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I'm writing a small shell script that needs to reverse the lines of a text file. Is there a standard filter command to do this sort of thing?

My specific application is that I'm getting a list of Git commit identifiers, and I want to process them in reverse order:

git log --pretty=oneline work...master | grep -v DEBUG: | cut -d' ' -f1 | reverse

The best I've come up with is to implement reverse like this:

... | cat -b | sort -rn | cut -f2-

This uses cat to number every line, then sort to sort them in descending numeric order (which ends up reversing the whole file), then cut to remove the unneeded line number.

The above works for my application, but may fail in the general case because cat -b only numbers nonblank lines.

Is there a better, more general way to do this?

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possible duplicate of How can I reverse the order of lines in a file? – tripleee Sep 28 '15 at 9:00
Not specific to reversing lines of a text file, but specifically for your case, you can print the commits in chronological order: git log --reverse – 13k May 17 at 18:40
up vote 37 down vote accepted

In GNU coreutils, there's tac(1)

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Examples of use thegeekstuff.com/2009/10/… – Fedir Feb 8 '12 at 17:13

Answer is not 42 but tac.

Edit: Slower but more memory consuming using sed

sed 'x;1!H;$!d;x'

and even longer

perl -e'print reverse<>'
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Cryptic, but that's what I was looking for. Thanks! – Greg Hewgill Jan 6 '09 at 21:43
'tac' isn't cryptic: it's 'cat' in reverse. ;-) – Charlie Martin Jan 6 '09 at 23:14
That's true, but I sure wouldn't have guessed that without knowing beforehand. You could call the sort program "abc" which makes sense in the same way but wouldn't help somebody guess its name! – Greg Hewgill Jan 7 '09 at 1:23
In msysgit, I don't have tac, but I do have sed. Thanks! – Daniel Yankowsky Nov 28 '12 at 23:04

There is a standard command for your purpose:

tail -r file.txt

prints the lines of file.txt in reverse order!

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the POSIX specification for tail does not mention a -r option – Richard Hansen Feb 21 '12 at 4:50
I am using the tail supplied with Mac OS X 10.6. Its manpage is dated to the year 1993 (!) and mentions "The tail command appeared in PWB UNIX." So it definitely has been around for a while… though I don't know, whether it's POSIX compliant. – porg Jul 9 '12 at 15:32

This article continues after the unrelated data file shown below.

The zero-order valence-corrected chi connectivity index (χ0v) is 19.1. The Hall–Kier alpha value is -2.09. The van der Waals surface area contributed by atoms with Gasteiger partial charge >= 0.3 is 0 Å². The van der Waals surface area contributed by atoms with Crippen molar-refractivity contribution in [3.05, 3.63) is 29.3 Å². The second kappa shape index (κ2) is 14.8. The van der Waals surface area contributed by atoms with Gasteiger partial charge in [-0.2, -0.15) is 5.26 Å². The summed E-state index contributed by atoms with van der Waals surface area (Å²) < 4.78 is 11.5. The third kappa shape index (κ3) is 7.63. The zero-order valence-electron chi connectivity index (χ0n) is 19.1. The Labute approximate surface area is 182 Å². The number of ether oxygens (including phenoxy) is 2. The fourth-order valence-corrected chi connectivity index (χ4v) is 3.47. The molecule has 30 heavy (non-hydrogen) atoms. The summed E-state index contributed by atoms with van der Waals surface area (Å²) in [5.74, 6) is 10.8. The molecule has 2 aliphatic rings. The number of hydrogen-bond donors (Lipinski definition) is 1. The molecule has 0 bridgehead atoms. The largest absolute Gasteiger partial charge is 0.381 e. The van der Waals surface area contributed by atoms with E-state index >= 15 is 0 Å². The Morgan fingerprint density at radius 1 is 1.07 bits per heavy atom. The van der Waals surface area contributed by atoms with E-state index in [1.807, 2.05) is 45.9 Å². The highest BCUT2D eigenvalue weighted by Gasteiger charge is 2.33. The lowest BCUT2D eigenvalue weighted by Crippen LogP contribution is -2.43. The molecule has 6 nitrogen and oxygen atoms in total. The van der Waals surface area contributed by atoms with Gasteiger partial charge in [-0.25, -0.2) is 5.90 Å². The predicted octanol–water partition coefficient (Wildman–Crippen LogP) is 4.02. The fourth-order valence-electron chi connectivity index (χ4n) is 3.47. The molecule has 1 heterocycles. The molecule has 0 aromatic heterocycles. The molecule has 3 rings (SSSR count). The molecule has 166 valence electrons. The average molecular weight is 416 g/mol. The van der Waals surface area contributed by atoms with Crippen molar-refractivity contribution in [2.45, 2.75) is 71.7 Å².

The man page on OS X 10.7 says, "The tail utility is expected to be a superset of the IEEE Std 1003.2-1992 (``POSIX.2'') specification. In particular, the -F, -b and -r options are extensions to that standard." – Wes Jul 24 '12 at 4:22
@Wes: Ok ok! So it is an extension. But I hope it is useful to our questioner nevertheless. What do you say? – porg Jul 24 '12 at 7:56
Oh yeah certainly. I came here looking to do the same thing and tail -r is a great solution. Was just clarifying. – Wes Jul 24 '12 at 11:24
cat -b only numbers nonblank lines"

If that's the only issue you want to avoid, then why not use "cat -n" to number all the lines?

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Good point, I guess I didn't read far enough through the man page to find -n. In any case, tac is what I really wanted. – Greg Hewgill Jan 20 '09 at 21:01
:   "@(#)$Id: reverse.sh,v 1.2 1997/06/02 21:45:00 johnl Exp $"
#   Reverse the order of the lines in each file

awk ' { printf("%d:%s\n", NR, $0);}' $* |
sort -t: +0nr -1 |
sed 's/^[0-9][0-9]*://'

Works like a charm for me...

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O(N.log(N)) vs O(N) tac and sed = Less effective approach you can't think up? I think that there can be O(N!), try found it. – Hynek -Pichi- Vychodil Jan 7 '09 at 8:40
I use it a couple of times a month, typically on a up to a few hundred lines of code. It's fine for that. If I needed it every day, on gigabyte files, then I'd reconsider. I wrote it in 1989; I altered the ID string notation in 1997. It's stable code. And 'tac' is not standard on Solaris. – Jonathan Leffler Jan 7 '09 at 15:54
But there is sed on Solaris I guess, thus you can use more effective sed 'x;1!H;$!d;x' – Hynek -Pichi- Vychodil Jan 19 '09 at 10:52
Probably - I don't use it to process such large files that it matters that sort spills the data to disk if needed but the sed version crashes if there's no memory space left for it to grab. If it was a performance problem, I'd consider moving; it isn't (for me) so I'm probably too lazy to change. – Jonathan Leffler Jan 19 '09 at 23:23
It's true. sed is not cache data to disk as sort does. I don't know if tac is not affected with same bug ;-) – Hynek -Pichi- Vychodil Jan 20 '09 at 20:14

Similar to the sed example above, using perl - maybe more memorable (depending on how your brain is wired):

perl -e 'print reverse <>'
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rev <name of your text file.txt>

You can even do this:

echo <whatever you want to type>|rev
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In this case, just use --reverse:

$ git log --reverse --pretty=oneline work...master | grep -v DEBUG: | cut -d' ' -f1
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